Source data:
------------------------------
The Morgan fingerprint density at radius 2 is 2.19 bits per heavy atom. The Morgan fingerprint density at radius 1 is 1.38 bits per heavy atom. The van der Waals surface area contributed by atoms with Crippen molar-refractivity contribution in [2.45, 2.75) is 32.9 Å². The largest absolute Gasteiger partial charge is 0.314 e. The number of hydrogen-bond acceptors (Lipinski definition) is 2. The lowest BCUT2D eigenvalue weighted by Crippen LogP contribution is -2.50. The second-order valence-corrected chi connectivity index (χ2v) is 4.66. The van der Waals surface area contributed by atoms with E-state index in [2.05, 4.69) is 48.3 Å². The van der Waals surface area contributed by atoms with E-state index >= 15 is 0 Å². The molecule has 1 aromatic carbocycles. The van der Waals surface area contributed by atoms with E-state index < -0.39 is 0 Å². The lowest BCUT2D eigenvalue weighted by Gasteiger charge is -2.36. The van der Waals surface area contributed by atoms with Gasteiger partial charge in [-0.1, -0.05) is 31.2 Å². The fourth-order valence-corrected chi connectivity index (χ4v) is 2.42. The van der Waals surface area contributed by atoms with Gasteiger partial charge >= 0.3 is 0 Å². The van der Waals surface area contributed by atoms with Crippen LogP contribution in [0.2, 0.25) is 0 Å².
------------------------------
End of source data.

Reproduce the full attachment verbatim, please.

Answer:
The Morgan fingerprint density at radius 2 is 2.19 bits per heavy atom. The Morgan fingerprint density at radius 1 is 1.38 bits per heavy atom. The van der Waals surface area contributed by atoms with Crippen molar-refractivity contribution in [2.45, 2.75) is 32.9 Å². The largest absolute Gasteiger partial charge is 0.314 e. The number of hydrogen-bond acceptors (Lipinski definition) is 2. The lowest BCUT2D eigenvalue weighted by Crippen LogP contribution is -2.50. The second-order valence-corrected chi connectivity index (χ2v) is 4.66. The van der Waals surface area contributed by atoms with E-state index in [2.05, 4.69) is 48.3 Å². The van der Waals surface area contributed by atoms with E-state index >= 15 is 0 Å². The molecule has 1 aromatic carbocycles. The van der Waals surface area contributed by atoms with E-state index < -0.39 is 0 Å². The lowest BCUT2D eigenvalue weighted by Gasteiger charge is -2.36. The van der Waals surface area contributed by atoms with Gasteiger partial charge in [-0.1, -0.05) is 31.2 Å². The fourth-order valence-corrected chi connectivity index (χ4v) is 2.42. The van der Waals surface area contributed by atoms with Gasteiger partial charge >= 0.3 is 0 Å². The van der Waals surface area contributed by atoms with Crippen LogP contribution in [0.2, 0.25) is 0 Å².